December was a very busy month at the lodge – the weather has been perfect for trekking, with mostly bright sunny mornings turning dull in the afternoons and temperatures varying between 10C -20C. What rain we have had, has been mostly in the early evening. Even so, the trekking conditions were not too badly affected by the rain.
Unfortunately, on the 28th it rained during the morning while our guests were trekking. This made the trek a little more difficult but, our guests still enjoyed the experience immensely. When they arrived at their gorilla group named ‘Sabyinyo’, which is led by Guhonda (the biggest Silverback in the National Park), they found the group very distressed, especially Guhonda who was making a lot of noise, shrieking and obviously very upset. Apparently, when the trackers arrived at the group they found one of the young gorillas caught in a snare. The trackers removed the snare and the gorilla was released unharmed, but it was obvious that it would be unwise to visit the group while they were so stressed. Our guests then had to backtrack to the park boundary and then trek to a different group. They had a wonderful time with the new group even though they had to do a double trek.
Snares are very rare, but occasionally are found. They are set by poachers to catch small antelope but unfortunately, sometimes gorillas get caught in them too. The RDB (Rwanda Development Board) park rangers are doing an excellent job of monitoring the park with regular patrolling and looking for such snares. It is critical that ongoing conservation efforts in the park, the gorilla permit price and projects by Sabyinyo Silverback Lodge are supported so that such incidences are minimised in order to give the Mountain Gorilla the best possible chance of long term survival. All this work and effort is reflected in current gorilla populations which are stronger than they have been in decades and are growing by 7% a year.
Guhonda, photo credit Dave Richards
All the Gorilla families have very young babies some of which are new-born. It’s the very human-way that they cuddle and nurture the tiny babies, and the bumptious behaviour of the adolescents combined with the grumpiness of the older Silverbacks that is so very appealing!
Adolescents and adults playing, photo credit Dave Richards
Two of our guests also visited the site of Dian Fossey’s Research Centre and her grave. The trek to the centre is the most beautiful trek in the National Park, although, it can be quite difficult if wet. What is left of the centre is set in a small clearing surrounded by Hagenia and Hypericum trees covered in mosses, lichens and orchids. It is a wonderful place to enjoy your picnic lunch and it is not unusual to see squirrels, bushbuck and duikers here. Next to Dian’s grave is the grave of Digit and other gorillas that Dian loved and knew so well. It’s a very moving and emotional place to be and one which I urge you to do on your next visit.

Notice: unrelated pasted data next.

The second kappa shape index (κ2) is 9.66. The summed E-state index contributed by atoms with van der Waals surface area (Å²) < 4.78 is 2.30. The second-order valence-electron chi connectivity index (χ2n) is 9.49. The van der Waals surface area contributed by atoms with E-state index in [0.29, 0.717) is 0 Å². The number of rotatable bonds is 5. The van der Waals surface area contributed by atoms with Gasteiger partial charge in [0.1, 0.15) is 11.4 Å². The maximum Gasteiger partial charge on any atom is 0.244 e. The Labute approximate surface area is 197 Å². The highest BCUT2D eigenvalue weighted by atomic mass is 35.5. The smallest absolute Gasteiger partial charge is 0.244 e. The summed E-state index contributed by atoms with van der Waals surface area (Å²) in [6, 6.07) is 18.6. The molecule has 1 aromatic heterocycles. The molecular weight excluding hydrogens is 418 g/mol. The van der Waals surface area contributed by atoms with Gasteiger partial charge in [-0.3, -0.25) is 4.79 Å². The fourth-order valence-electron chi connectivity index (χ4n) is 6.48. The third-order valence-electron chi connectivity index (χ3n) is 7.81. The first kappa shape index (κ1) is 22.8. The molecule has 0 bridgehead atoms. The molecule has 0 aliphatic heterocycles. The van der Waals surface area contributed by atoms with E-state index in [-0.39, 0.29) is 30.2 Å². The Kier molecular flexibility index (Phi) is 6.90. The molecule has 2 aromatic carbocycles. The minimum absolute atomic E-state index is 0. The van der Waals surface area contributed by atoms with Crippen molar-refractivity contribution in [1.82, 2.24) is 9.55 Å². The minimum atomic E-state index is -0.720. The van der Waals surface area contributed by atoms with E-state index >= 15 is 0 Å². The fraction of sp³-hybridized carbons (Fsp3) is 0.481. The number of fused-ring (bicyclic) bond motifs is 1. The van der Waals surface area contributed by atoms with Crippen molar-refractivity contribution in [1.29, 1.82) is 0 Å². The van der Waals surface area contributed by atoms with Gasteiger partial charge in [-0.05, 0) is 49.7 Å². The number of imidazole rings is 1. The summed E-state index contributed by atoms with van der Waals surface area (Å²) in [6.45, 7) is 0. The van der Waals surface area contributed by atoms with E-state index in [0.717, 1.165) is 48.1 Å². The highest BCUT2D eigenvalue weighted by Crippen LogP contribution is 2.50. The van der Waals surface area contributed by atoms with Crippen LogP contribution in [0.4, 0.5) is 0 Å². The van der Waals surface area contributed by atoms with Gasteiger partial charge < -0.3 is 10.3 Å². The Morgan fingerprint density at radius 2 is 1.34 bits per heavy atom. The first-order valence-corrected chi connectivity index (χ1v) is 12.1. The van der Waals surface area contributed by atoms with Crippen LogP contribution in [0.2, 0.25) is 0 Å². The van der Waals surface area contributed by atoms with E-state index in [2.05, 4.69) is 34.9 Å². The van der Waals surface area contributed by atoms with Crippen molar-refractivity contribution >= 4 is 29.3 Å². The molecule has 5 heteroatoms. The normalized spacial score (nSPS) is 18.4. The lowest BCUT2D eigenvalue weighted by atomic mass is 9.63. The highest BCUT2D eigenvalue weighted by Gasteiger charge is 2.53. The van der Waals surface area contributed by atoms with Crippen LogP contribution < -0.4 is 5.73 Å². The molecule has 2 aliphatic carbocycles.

Lots of our guests also visit the Golden Monkeys which are on the International Endangered Species List. Golden Monkeys, Ceropitheus kandi are only found in the Virunga Mountains and nowhere else. They live in large troops of more than 100 individuals. We appear to have two resident Golden Monkeys living within the lodge surroundings – both are males which is not unusual among primates. Maturing males leave their family groups and hope one day to lead a group of their own.
Golden Monkey, photo credit Dave Richards
December was National Tree Planting Day and we are delighted to have contributed over a thousand plants from our little indigenous tree nursery at the bottom of the hill! Rwanda is taking huge strides in reforesting a country that had suffered so much from forest degradation and our own efforts in encouraging naturally propagated indigenous seedlings is a great success.
Christmas being the season of giving, we are delighted to report that our generous guests have again assisted us with the “price of a Gin and Tonic” to provide the less fortunate families in our neighbourhood with the Christmas Magic of renewable electric lights to celebrate the season with. Last year we were able to donate 497 lights and we are hoping to almost double that this year with a twofold fundraiser going on each side of the Atlantic! The ability to give such a mundane thing as a single light is humbling and we have had numerous guests commenting over the last year on the little yellow lamps that are put out to the side of the fields to ‘charge’.
Leonard from Sabyinyo handing out renewable lights,
photo credit Philip Mason
Another project we are working on at the moment (and which is just about to come to fruition) is the Turengerubuzima Sewing Centre Project. Translated it means “To Protect Health” and in practice, it means to provide a way of life and a way out of the poverty trap so many young women have been placed in by having children out of wedlock. With the help of Margot Ragget, the author of the wonderful book Remembering Great Apes, we have purchased 15 treadle sewing machines. Our building crew have refurbished a building in the village at the bottom of the hill and our redoubtable tailor, Shona (who makes all our uniforms) has been persuaded to give weekly sewing lessons to teach the girls a skill and give them the chance of making their way onwards and upwards. Please be sure to go and meet the girls if you are coming to stay.
Turengerubuzima Sewing Centre Project, photo credit Philip Mason
By Philip Mason and Dave Richards